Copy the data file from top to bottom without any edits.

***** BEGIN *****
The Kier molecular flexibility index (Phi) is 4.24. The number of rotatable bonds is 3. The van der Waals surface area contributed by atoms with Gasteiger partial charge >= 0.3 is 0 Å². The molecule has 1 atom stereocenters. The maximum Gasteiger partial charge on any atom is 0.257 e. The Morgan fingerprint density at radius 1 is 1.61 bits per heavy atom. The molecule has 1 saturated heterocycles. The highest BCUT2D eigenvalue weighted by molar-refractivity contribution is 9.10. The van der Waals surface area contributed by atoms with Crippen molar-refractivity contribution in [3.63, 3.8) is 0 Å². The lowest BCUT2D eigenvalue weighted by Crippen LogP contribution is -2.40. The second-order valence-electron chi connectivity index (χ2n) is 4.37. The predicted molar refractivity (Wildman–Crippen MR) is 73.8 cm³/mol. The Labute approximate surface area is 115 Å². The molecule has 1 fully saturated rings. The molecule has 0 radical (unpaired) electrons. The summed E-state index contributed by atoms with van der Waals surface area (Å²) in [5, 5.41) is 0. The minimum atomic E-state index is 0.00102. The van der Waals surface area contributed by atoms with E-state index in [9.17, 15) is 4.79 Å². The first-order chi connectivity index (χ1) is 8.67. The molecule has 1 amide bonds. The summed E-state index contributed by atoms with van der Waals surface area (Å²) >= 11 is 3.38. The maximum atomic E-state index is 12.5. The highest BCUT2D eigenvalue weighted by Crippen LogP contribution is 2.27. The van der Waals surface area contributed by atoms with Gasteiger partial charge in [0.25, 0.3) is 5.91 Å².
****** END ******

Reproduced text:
The Kier molecular flexibility index (Phi) is 4.24. The number of rotatable bonds is 3. The van der Waals surface area contributed by atoms with Gasteiger partial charge >= 0.3 is 0 Å². The molecule has 1 atom stereocenters. The maximum Gasteiger partial charge on any atom is 0.257 e. The Morgan fingerprint density at radius 1 is 1.61 bits per heavy atom. The molecule has 1 saturated heterocycles. The highest BCUT2D eigenvalue weighted by molar-refractivity contribution is 9.10. The van der Waals surface area contributed by atoms with Crippen molar-refractivity contribution in [3.63, 3.8) is 0 Å². The lowest BCUT2D eigenvalue weighted by Crippen LogP contribution is -2.40. The second-order valence-electron chi connectivity index (χ2n) is 4.37. The predicted molar refractivity (Wildman–Crippen MR) is 73.8 cm³/mol. The Labute approximate surface area is 115 Å². The molecule has 1 fully saturated rings. The molecule has 0 radical (unpaired) electrons. The summed E-state index contributed by atoms with van der Waals surface area (Å²) in [5, 5.41) is 0. The minimum atomic E-state index is 0.00102. The van der Waals surface area contributed by atoms with E-state index in [9.17, 15) is 4.79 Å². The first-order chi connectivity index (χ1) is 8.67. The molecule has 1 amide bonds. The summed E-state index contributed by atoms with van der Waals surface area (Å²) >= 11 is 3.38. The maximum atomic E-state index is 12.5. The highest BCUT2D eigenvalue weighted by Crippen LogP contribution is 2.27. The van der Waals surface area contributed by atoms with Gasteiger partial charge in [0.25, 0.3) is 5.91 Å².